6 Presentation Tips for Keeping Your Audience Awake

Last Updated: September 24, 2018
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It’s finally time to deliver your presentation to a real, live audience. You’ve spent countless hours researching your topic, putting together slides and rehearsing what you’ll say. You’ve internalized your key points as well as the data you need to back them up. It’s almost showtime. But you’re still facing one last hurdle to pulling off a successful presentation: battling with limited audience attention span.

While there’s no exact known limit to the average adult’s attention span, many experts place it somewhere around 10 to 20 minutes, give or take a few. The fact is, there will come a point when your audience starts to lose focus. And whether you manage to re-engage viewers or not will affect the overall impact of your presentation.

Consider incorporating one or more of these six presentation tips for keeping your audience awake.

Drop a Relevant Statistic

One aspect of giving a presentation that’s difficult to accept is the fact that your audience will not walk away with the same level of understanding you have about your topic. While you’ve had plenty of time to digest and reflect upon the subject matter, your audience has not. Some information will inevitably slip through the cracks.

In fact, most listeners will likely walk away holding onto only a few key points. Knowing this ahead of time allows you to incorporate a memorable—perhaps even surprising—statistic to great effect. Cite the kind of statistic you might overhear someone relaying after the fact: “Did you know X?”

Of course, the statistic must relate directly to the content of your presentation. This tactic is especially effective if you end by offering recommendations.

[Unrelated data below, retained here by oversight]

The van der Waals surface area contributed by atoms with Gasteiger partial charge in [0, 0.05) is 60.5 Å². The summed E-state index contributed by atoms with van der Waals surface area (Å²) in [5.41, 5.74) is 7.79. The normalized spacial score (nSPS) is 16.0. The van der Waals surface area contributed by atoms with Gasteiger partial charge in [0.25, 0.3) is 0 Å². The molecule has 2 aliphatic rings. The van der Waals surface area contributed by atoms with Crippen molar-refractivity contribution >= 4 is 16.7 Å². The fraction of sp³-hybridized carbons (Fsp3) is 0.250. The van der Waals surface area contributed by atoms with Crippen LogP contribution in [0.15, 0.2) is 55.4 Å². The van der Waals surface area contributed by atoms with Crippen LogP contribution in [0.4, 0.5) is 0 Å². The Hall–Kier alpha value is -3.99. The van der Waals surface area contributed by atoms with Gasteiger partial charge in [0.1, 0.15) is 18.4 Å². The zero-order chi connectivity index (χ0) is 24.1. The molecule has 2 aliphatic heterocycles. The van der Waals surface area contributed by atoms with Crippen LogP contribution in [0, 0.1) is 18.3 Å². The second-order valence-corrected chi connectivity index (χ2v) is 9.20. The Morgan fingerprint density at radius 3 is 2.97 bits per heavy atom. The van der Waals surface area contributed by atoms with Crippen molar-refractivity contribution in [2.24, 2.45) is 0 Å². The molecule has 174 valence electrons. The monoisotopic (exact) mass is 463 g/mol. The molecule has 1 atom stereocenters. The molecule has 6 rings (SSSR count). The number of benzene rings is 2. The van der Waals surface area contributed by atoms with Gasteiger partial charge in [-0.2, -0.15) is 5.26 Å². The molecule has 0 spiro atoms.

Change the Volume

One word you don’t want people to use to describe your presentation is “monotonous.” Even the most straightforward subject matters can benefit from varied speaking tones. Bring your audience on your narrative journey by altering your volume to match what you’re saying. These peaks and valleys will help keep things interesting by engaging the sense of hearing.

Get Collaborative

One way to beat audience boredom is to get collaborative. Turn passive listeners into active participants by asking the audience to respond to a poll or contribute to a word cloud using their mobile devices. Not only is this a fun activity for your audience, but you can even use all the audience feedback you collect to modify the course of your presentation on the fly.

Refer to a Visual Aid

Put yourself in your audience’s shoes for a moment. It can be taxing to sit through slide after slide; notecard after notecard of information delivered verbally. Visual aids serve to break up these repetitive patterns, as well as to break down complex information into a much more digestible format.

Consider the difference between trying to describe a place you visited versus showing someone a photograph. One relevant image can convey more than several minutes of straight description. And when you combine the power of oral storytelling plus visual aids, you have an even better chance of helping your audience absorb and retain what you’re saying.

Ask a Rhetorical Question

A pause can be an effective method of re-engaging your audience. When you ask your audience a rhetorical question—that is, one they’re not meant to answer literally but are instead meant to ponder—you ask them to stop and think. This is a great way to build intrigue around your subject matter and pull audience members out of any daydreams they might have been having.

Take a Short Break

If you’re delivering a particularly long talk, build in breaks for stretching, checking phones, chatting with neighbors and the like. This will help viewers get it out of their system.

Keeping your audience awake is a key part of delivering a great presentation, so consider how you plan to do so before the big day.

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